Like probation violations, do California crimes have a statute of limitations?

There is a statute of limitations for most crimes in California.

While the majority of misdemeanors have a statute of limitations of one year, California Penal Code 801 PC says that felonies have a SOL of three years.

But note that not all crimes have a statute of limitations. Under California Penal Code 799 PC, charges of the following crimes can be brought against a person at any time:

  • offenses punishable by death;
  • offenses punishable by imprisonment in the state prison for life or for life without the possibility of parole; and,
  • embezzlement of public money.

What is the discovery rule?

The Discovery Rule is used to determine when the statutory period for bringing criminal charges begins. The rule says that the statute of limitations clock begins to run when an offense is discovered. So, for example, a person may commit a misdemeanor (with a one year statute of limitations period) on January 1, 2019. If authorities do not learn of the crime until January 1, 2020, then they have until January 1, 2021 to bring charges.

Why does the law impose a statute of limitations period?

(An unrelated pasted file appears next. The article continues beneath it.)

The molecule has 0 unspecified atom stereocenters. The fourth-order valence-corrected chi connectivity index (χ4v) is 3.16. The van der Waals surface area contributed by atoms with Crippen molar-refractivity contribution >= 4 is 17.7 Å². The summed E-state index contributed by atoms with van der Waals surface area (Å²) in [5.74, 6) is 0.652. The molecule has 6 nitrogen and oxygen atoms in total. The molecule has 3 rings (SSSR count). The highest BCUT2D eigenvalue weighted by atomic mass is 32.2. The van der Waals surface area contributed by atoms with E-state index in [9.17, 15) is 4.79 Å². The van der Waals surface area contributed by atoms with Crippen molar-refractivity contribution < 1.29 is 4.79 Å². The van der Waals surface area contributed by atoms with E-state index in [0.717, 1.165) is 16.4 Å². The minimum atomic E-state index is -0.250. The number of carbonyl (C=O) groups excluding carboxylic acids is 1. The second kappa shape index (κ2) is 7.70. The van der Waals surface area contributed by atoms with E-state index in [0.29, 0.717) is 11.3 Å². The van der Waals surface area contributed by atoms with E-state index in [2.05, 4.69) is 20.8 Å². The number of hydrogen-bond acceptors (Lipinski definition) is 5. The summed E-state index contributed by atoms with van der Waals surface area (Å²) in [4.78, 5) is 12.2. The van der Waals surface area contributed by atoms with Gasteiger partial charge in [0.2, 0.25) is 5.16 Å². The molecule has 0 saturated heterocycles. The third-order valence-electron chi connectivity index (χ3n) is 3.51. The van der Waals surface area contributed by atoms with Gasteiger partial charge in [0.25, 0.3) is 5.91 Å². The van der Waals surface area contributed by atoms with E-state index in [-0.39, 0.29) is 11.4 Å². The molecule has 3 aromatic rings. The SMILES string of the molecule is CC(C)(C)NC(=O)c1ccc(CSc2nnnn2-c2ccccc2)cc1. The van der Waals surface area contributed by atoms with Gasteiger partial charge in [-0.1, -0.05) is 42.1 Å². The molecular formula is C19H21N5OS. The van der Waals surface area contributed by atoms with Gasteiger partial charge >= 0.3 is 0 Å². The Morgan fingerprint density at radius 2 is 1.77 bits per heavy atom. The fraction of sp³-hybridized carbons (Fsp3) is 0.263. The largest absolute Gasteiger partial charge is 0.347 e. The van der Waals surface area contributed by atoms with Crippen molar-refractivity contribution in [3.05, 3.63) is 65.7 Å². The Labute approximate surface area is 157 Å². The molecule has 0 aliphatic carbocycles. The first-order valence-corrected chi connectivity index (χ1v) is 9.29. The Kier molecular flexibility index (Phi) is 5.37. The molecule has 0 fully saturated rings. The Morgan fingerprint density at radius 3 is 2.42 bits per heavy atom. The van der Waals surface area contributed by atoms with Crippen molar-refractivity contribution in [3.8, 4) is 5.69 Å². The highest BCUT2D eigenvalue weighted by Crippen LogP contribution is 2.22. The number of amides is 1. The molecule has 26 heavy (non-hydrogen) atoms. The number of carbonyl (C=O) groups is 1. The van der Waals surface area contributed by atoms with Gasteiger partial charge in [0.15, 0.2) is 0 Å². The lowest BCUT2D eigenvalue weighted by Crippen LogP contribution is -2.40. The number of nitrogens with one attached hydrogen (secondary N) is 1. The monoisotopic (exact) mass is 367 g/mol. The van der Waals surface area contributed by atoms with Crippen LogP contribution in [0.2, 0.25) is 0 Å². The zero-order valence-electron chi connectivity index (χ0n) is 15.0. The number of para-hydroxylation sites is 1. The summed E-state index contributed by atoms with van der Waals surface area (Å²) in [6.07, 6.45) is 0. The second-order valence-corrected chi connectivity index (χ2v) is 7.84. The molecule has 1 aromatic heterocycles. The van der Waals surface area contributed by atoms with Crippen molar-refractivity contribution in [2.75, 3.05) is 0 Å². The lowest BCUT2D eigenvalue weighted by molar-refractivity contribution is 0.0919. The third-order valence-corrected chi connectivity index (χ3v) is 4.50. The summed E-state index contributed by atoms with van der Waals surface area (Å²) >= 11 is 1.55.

Statute of limitations exist to help ensure fairness for defendants. Evidence often gets lost or destroyed with the passage of time. Witnesses to crimes may also move after several years, or, they may no longer recall certain facts that took place. The result is that it would be unfair to pursue criminal charges against a person after a certain period of time has passed.

About the Author

Neil Shouse

A former Los Angeles prosecutor, attorney Neil Shouse graduated with honors from UC Berkeley and Harvard Law School (and completed additional graduate studies at MIT). He has been featured on CNN, Good Morning America, Dr Phil, Court TV, The Today Show and Court TV. Mr Shouse has been recognized by the National Trial Lawyers as one of the Top 100 Criminal and Top 100 Civil Attorneys.